Ian Deary, Director of the Centre for Cognitive Ageing and Cognitive Epidemiology at the University of Edinburgh, is on the trail of a specific group of 76-year-olds. Here he tells us what’s so interesting about these people, and why a new MRC-administered study means they’re receiving an early Christmas parcel to help them provide extremely valuable information.
Back in 1947, Scottish researchers did something unusual. Instead of randomly selecting a group of children and testing them to get a picture of overall intelligence, they decided to test every child born in 1936. On the Wednesday 4 June 1947, more than 70,000 11-year-olds sat down to complete the Scottish Mental Survey.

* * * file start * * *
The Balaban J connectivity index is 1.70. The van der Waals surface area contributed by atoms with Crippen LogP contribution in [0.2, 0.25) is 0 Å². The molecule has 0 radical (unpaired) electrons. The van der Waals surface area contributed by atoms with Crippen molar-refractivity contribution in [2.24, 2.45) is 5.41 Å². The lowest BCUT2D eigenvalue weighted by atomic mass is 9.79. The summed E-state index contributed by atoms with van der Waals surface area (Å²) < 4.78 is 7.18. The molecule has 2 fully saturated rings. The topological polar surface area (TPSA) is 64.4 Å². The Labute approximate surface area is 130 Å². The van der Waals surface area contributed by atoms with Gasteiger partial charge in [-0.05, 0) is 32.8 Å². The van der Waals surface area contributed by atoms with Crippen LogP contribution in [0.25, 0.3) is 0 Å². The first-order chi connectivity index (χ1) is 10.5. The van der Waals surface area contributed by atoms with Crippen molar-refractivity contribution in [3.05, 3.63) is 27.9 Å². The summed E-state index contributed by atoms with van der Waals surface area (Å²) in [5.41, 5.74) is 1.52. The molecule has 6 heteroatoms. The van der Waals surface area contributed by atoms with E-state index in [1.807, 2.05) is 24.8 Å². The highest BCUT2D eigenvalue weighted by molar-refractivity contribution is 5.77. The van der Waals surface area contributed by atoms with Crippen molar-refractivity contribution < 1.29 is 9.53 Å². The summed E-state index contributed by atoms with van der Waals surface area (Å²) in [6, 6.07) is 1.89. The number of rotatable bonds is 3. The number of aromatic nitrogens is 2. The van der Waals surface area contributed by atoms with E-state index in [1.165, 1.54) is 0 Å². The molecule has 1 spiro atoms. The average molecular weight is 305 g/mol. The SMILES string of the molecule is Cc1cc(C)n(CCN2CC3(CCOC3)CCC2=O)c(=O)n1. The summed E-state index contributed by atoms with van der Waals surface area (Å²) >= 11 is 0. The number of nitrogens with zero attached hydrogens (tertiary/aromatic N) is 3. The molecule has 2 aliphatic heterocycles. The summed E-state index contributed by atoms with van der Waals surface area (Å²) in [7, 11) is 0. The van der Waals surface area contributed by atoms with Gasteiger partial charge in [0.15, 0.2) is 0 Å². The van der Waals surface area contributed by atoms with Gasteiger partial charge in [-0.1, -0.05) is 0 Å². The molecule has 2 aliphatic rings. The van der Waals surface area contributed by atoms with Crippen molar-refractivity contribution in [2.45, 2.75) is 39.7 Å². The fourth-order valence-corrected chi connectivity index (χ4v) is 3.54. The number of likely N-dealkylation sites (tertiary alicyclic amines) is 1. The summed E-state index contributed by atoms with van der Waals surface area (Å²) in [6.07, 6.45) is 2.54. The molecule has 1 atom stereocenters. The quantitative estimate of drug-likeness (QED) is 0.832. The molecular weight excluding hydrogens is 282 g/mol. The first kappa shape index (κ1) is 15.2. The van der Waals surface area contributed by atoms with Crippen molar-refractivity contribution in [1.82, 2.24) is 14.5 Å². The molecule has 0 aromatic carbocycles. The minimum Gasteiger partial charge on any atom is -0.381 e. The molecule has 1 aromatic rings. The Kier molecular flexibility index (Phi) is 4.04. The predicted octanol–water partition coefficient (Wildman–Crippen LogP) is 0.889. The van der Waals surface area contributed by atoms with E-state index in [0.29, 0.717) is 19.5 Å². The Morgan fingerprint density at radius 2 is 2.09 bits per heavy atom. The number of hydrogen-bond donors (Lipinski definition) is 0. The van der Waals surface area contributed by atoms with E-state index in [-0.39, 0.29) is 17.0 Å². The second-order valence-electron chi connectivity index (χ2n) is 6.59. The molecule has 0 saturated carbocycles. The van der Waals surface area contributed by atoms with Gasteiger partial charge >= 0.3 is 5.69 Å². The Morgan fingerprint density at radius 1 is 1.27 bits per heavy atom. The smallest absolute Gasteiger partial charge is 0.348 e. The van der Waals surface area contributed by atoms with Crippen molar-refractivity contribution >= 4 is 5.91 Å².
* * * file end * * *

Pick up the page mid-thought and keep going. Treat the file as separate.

But, as if that were not enough, the researchers also went one step further. They stayed in contact with the 1,208 children born on 1 February, April, June, August, October and December in 1936, visiting them at home and collecting information on their mental abilities, personality, home circumstances, health, education, occupations and interests almost yearly until they were 27. These people are known as the Six-Day Sample, or ‘Scotland in Miniature’. Read more